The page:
How does the interaction of polar covalent bonds allow hydrogen bonds to form?

1 Answer
Aug 8, 2017

Answer:

When hydrogen is bound to a ..........

Explanation:

When hydrogen is bound to a strongly electronegative element, i.e. #O, N, F#, charge separation occurs as the heteroatom polarizes electron density from the bond to acquire a partially negative charge. And of course if the charge is partially negative, there must be a partial positive charge developed on the hydrogen.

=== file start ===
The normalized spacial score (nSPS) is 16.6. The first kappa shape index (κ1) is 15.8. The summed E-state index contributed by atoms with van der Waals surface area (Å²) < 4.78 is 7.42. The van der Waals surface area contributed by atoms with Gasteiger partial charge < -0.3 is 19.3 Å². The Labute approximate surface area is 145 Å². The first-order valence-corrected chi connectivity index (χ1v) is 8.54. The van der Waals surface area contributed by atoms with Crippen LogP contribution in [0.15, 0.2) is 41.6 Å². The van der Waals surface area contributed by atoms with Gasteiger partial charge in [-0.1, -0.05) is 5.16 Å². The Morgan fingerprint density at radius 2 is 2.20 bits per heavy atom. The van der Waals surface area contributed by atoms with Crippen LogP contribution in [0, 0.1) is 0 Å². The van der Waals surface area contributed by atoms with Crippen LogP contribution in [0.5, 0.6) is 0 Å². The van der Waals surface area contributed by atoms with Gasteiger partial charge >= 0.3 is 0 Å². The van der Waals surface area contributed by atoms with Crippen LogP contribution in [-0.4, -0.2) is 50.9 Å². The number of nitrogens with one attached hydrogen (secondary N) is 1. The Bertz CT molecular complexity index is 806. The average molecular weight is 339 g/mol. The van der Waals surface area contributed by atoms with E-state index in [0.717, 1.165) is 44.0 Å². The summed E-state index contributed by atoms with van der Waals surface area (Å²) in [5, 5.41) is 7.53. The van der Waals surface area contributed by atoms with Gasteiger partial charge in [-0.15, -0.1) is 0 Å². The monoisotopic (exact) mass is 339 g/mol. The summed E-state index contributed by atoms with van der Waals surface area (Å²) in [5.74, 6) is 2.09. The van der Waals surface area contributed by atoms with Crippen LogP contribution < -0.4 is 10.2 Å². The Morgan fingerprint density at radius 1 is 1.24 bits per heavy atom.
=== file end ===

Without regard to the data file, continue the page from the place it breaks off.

And thus a molecular dipole is generated, and in the bulk solution the dipoles line up to given an extra, potent intermolecular force that is known as #"hydrogen bonding"#.

For hydrogen fluoride, we could represent this interaction as #stackrel(delta+)H-stackrel(delta-)F# #cdotsstackrel(delta+)H-stackrel(delta-)Fcdotsstackrel(delta+)H-#

And see this old answer.

And compare the boiling points of water, ammonia, and hydrogen fluoride with those of the lower group hydrides. The boiling points of these materials are absurdly high.